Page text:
For anyone friends, family, acquaintances, or readers that will be visiting the area — I’ll also try to use this space to recommend really good walking tours or double-decker bus tours that are affordable and valuable.

In the spirit of “piercing bubbles” I’d also like to invite any other amateur or professional historians to contribute to this site and explore their states in a similar or unique manner.

I’ll be covering the New York-focused series in two places: right here at AL.com in the form of longer articles and in more photographic and anecdotal form on Instagram @nycwalkinghistory – which will no doubt be changed to @nywalkingonhistory or @nyswalkingonhistory as goals are accomplished. What goals? Read below:

Double-decker bus tour in Manhattan and parts of Brooklyn.

Goal — in the next three years (2017, 2018, and 2019) — my beautiful wife, Jacki, and I (and sometimes just me) will be doing a walking historical tour on the streets of every neighborhood in the five boroughs of New York City. We’ve already covered nearly every neighborhood in the Borough of Manhattan, and have been pretty decent progress in the Bronx and Brooklyn as well. In the years to come, we’ll be covering the rest of Manhattan, the Bronx, and Brooklyn, as well as venturing past CitiField (where the New York Mets, my National League loyalties lie there) in Queens and getting out to Staten Island.

Furthermore, and especially as we get closer to covering every neighborhood in New York City, we’ll be venturing Upstate via the Hudson Valley and into Long Island past JFK airport and be doing for the 62 Counties of New York State what we did for the neighborhoods of New York City.

counties-of-nys
Unfortunately and unfairly, New York City hogs most of attention and spotlight in the public imagination (for understandable reasons). However, there is so much history in each and every county. A lot of it — I don’t even know yet, but I’m excited to find out. In addition to NYC, Long Island, and the Hudson Valley, you’ll find seven other main regions Upstate. I speculate (and we’ll see if I’m right) that the Finger Lakes area is not too different from the Lakes Area of Minnesota where I grew up. I’m also really excited to see Buffalo, NY — and see how similar it is to Duluth, MN, my only previous exposure to a Great Lakes city outside of Chicago, IL.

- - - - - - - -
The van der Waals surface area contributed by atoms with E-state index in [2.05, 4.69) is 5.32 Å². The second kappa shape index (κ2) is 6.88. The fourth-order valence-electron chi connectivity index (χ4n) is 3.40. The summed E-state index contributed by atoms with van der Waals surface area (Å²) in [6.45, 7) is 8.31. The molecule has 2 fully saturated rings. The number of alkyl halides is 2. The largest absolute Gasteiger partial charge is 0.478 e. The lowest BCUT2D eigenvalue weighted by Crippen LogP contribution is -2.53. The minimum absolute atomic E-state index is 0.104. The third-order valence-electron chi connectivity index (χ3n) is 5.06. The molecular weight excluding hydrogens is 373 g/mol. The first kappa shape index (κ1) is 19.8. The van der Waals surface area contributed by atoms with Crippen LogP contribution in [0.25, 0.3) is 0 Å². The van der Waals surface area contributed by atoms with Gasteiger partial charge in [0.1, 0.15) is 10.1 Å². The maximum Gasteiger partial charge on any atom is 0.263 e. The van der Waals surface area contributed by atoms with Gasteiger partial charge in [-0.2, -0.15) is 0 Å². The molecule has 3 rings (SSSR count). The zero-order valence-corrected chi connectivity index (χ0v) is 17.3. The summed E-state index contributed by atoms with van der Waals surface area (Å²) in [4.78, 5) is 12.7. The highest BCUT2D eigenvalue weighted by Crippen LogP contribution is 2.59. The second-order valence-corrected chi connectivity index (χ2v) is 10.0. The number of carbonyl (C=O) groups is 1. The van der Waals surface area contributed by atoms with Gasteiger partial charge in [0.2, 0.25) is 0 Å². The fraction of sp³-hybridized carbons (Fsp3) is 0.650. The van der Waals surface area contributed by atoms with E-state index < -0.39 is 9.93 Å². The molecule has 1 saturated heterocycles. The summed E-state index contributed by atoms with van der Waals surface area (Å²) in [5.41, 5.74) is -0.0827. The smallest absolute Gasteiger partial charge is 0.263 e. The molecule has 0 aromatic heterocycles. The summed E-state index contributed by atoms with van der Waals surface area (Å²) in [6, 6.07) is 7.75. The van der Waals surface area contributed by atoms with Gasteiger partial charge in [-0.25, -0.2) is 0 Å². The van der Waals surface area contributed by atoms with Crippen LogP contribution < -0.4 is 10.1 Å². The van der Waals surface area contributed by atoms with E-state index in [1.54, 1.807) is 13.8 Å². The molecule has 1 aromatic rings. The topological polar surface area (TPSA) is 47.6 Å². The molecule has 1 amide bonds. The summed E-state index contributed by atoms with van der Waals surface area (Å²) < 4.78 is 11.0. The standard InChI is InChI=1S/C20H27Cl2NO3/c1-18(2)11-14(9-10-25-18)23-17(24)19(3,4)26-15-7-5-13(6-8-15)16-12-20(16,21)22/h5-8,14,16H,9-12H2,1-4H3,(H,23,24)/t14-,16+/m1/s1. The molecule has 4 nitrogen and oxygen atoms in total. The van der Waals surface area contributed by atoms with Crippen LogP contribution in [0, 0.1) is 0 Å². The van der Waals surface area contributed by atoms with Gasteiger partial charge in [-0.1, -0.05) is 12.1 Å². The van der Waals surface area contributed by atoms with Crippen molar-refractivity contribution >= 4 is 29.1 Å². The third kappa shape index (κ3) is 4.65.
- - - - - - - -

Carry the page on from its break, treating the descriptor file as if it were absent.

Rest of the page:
The second major historical running series that will begin relatively soon is the story of US History as told through Consequential Presidential Elections.

Ideally, I’ll get a bit of an assist from resident scholar Justin Norris, Carson Starkey, Allan Branstiter, etc. for this series. Once again, I’m an amateur historian. And I’ll do my best.

There will be no schedule and the new articles will be published as they are researched, completed, and edited. No time-table and no promises. But I promise this won’t become like Aaron Gleeman’s top 40 Twins of all time series.

A brief rundown of what elections and the time periods around them that I will be researching and writing on:

1800

(Jefferson v. Adams, and the first peaceful transfer of power)

1828

(Jackson v. Quincy Adams, and beginnings of the rural Democratic Party tradition)

1860

(Lincoln v. Douglass v. Breckenridge v. Bell, and the Civil War)

1896

(McKinley v. Jennings Bryan, and Populism on the Prairie)

1912

(Wilson v. Roosevelt v. Taft, the two party system holds, and the Grand Ole Party rejects progressivism for good)

1932

(FDR vs. Hoover, the New Deal, the new policy consensus, and the leader that history called for)

1960-1964-1968

(JFK v. Nixon, LBJ v. Goldwater, Humphrey v. Nixon, a New Generation, a second New Deal, the tumultuous year that was 1968, and the beginnings of the break-up of the New Deal coalition and the New Deal itself)

1980

(Reagan vs. Carter, American Optimism, the opening of an era of boomer short-sightedness, and the beginning of the end for the New Deal)

1992

(Clinton v. H.W. Bush v. Perot, the Democratic Party sells its soul to win back the White House, betrays working people and families, and the boomer Clinton Party triumphant)

2008

(Obama vs. McCain, History made, Opportunities Missed, and the first Information Age election)

 

The Ridiculous Notion of the “Business & Industry” Candidate

 

by Troy M. Olson

fdr-cover-323

After the article: check out the Iowa-centric “Agreeing Loudly” Flagship Podcast.